I have lived 3 years in Egypt and 17 years in Israel. I couldn't agree more with the article. The Peace Process is fundamental to ending terrorism. War only creates more war, hatred, resentment, hunger, fear & alienation and makes reconciliation more remote.
I find it offensive and insulting to those affected by the events on 11 September that you print the views of the Looney liberals which infest every moment of our waking life. There can be no dialogue with anyone who is willing to condemn thousands of people to death all in the name of religion.
Public bombing raids are not the answer. Covert operations, increased internal security will work. Public bombing raids and hawkish examination of what weapons were used will simply make the situation worse and result in yet more terrorist attacks. It is not a long term solution.
Pacifism in the face of aggression is nothing more than collaboration by proxy.
I think the superpowers can think of and other way of eliminating the terrorists without shedding more innocent Afghan blood. For two wrongs do not make a right.
As a Vietnam veteran, I agree that war isn't always the solution. I went to a war that we never should have been in. But the war on terrorism should have been started (and finished) long ago. We simply didn't take the terrorists seriously and that was our error. Now we're taking them seriously.
I am not a pacifist, but I agree with the Quakers on this one. The naive ones are the ones who believe that meeting violence with violence is an answer that really helps us overcome terrorism. Answering violence with violence, solving conflicts with war is exactly what we have always done and this is the world of terror that this approach has created. By making war we have made Bin Laden into a hero for some, instead of going after him with the moral force of law, with diplomatic pressure, and with police actions - making him a criminal.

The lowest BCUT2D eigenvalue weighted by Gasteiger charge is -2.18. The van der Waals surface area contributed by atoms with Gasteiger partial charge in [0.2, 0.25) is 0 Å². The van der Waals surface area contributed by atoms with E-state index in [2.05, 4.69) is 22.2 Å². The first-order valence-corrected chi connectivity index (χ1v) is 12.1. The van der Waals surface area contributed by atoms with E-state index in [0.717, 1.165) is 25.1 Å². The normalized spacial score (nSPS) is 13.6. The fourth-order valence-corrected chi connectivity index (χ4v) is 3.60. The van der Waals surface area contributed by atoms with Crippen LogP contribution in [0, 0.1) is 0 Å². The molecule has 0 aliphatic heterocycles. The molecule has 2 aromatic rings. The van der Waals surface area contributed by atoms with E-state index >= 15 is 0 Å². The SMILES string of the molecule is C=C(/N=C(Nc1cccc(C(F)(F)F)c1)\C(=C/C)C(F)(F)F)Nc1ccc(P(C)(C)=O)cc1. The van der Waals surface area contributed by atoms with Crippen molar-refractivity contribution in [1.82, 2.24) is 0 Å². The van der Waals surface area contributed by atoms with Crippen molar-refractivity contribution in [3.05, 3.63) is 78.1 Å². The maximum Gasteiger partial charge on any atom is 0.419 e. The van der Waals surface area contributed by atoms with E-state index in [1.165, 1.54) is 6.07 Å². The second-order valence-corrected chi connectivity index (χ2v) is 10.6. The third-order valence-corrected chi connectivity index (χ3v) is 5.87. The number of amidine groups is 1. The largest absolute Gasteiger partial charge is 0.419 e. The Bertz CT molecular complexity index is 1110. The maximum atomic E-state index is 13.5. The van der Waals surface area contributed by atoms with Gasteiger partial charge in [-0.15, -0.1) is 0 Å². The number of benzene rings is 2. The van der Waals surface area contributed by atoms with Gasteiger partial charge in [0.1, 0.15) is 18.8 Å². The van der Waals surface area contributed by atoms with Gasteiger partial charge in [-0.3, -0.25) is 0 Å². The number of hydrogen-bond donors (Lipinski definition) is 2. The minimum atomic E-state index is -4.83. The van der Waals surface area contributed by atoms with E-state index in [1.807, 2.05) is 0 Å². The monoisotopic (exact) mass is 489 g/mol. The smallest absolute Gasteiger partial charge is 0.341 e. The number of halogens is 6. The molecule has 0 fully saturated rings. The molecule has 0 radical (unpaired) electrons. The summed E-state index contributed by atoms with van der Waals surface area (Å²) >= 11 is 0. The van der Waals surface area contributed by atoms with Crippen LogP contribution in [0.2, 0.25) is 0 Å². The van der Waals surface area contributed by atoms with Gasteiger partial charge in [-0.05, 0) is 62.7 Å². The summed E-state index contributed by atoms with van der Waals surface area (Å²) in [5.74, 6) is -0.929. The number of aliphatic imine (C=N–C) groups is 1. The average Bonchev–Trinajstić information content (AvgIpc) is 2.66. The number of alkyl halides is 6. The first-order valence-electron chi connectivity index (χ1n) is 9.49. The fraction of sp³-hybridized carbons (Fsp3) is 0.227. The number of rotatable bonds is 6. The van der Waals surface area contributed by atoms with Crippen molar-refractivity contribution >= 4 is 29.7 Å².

A USAF Vietnam Era Veteran voices a cry for peace. Violence does not end by creating more violent acts. No person is truly free until all are free... free to have food, clean water, clothing, housing, education, safety, medical & wellness support, community, the opportunity to contribute to society. We have many teachers of peace... Ghandi, M.L.King, Dalai Lama, Jesus, Mohammed, Buddha, and still we don't get it.
The nations are defending their principles with military violence. One of those principles is "Thou shalt not kill". Strange way to defend it!?
Funny, I read the above statement and cannot but be amazed at the naivety of some "intelligent" individuals. Regardless of ideologies, complacency in time where actions are needed can worsen a situation. This situation, similar to 1939 when the Nazis invaded Poland and demanded the annexation of its so called "brethren" neighbours. How do you negotiate with those who do not want to negotiate? Sit around and chat about what to do while the situation worsens?
She should go down on her bended knees and thank God for the brave people who were willing to fight so that she can proclaim her pacifism. It's a good job she doesn't live under a "caring" Taleban government.
Trevor Fryer's comments that Marigold should "thank God for brave people so that she can proclaim her pacifism" is deeply unworthy and disrespectful to Quakers, who have often showed enormous bravery in upholding their principles. My great grandfather was a Quaker who refused to fight in the First World War - but that didn't stop him from being a military ambulanceman, who was awarded the George Cross for bravery on the battlefield in rescuing the wounded (of both sides). He understood, as did Martin Luther King and Mahatma Gandhi, that violence will only breed more of the same.
This pacifist policy is a real rosy idealist outlook on life. It makes me wonder on what planet these people are living. Unfortunately the pacifist idea can't and doesn't work as a national or world policy.
No one likes violence, it's an utterly absurd notion. But people are human beings, subject to all the same failings as everyone else. Pacifism is a beautiful idea, and I truly wish that everyone believed in it. Unfortunately, some people don't. As long as there is one person that will resort to violence to achieve their sadistic desires, then there will be a need to stop it. This in no way condones retaliatory slaughter, or revenge. That's just as bad, but sometimes it is necessary to "punch back"